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Many of these scientific finds demand a re-evaluation of supposed billion-year ages.
* Opals Can Form in "A Few Months" And Don't Need 100,000 Years: A leading authority on opals, " More knowledgeable scientists resist the uncritical, group-think insistence on false super-slow formation rates (as also for manganese nodules, gold veins, stone, petroleum, canyons and gullies, and even guts, all below).
Like galaxies evolving too quickly, galaxy clusters, and even human feet (which, like Mummy DNA, challenge the Out of Africa paradigm), jellyfish have gotten into the act squeezing evolution's timeline, here by 200 million years when they were found in strata allegedly a half-a-billion years old.
Other examples, ironically referred to as Medusoid Problematica, are even found in -Cambrian strata.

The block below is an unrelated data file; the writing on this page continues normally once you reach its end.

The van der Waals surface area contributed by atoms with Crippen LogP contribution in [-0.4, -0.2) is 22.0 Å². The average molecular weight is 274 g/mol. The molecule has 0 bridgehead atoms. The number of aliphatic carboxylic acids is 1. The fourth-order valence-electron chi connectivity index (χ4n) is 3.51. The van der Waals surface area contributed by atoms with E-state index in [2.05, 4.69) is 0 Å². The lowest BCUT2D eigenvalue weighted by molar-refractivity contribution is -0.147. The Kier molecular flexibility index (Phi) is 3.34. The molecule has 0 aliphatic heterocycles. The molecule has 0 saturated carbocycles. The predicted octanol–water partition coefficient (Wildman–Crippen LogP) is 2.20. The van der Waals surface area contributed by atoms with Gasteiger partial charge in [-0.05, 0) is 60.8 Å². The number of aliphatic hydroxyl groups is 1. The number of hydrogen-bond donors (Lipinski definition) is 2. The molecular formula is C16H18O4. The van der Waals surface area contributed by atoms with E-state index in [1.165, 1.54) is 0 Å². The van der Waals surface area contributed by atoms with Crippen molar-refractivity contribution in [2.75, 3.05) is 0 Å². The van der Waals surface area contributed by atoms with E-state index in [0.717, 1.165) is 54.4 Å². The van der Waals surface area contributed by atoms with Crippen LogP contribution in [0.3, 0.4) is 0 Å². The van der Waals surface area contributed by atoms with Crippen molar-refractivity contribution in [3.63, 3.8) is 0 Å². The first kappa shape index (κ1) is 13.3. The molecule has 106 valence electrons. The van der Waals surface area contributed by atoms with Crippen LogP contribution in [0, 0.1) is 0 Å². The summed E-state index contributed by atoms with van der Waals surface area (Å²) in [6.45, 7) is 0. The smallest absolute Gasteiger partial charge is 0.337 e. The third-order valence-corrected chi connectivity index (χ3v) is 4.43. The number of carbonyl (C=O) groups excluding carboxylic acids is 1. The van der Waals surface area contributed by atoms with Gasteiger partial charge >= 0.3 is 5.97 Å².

Regarding opals, Darwinian bias led geologists to long ignore possible quick action, as from microbes, as a possible explanation for these mineraloids.
For both in nature and in the lab, opals form rapidly, not even in 10,000 years, but in weeks.
- 171 tadpoles of the same species buried in diatoms.
However a tiny Mojave desert fish is having none of it.
So, polystrate fossils that condense the time of strata deposition from eons to hours or months, include: - Jellyfish in central Wisconsin were not deposited and fossilized over a million years but during a single event quick enough to trap a whole school.
(This fossil school, therefore, taken as a unit forms a polystrate fossil.) Examples are everywhere that falsify the claims of strata deposition over millions of years.
Rather than having been genetically isolated from other fish for 13,000 years (which would make this small school of fish older than the Earth itself), according to a paper in the journal , actual measurements of mutation rates indicate that the genetic diversity of these Pupfish could have been generated in about 100 years, give or take a few.
* Polystrates like Spines and Rare Schools of Fossilized Jellyfish: Previously, seven sedimentary layers in Wisconsin had been described as taking a million years to form.
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By 2011 it had been naturally transformed into a stalagmite (left).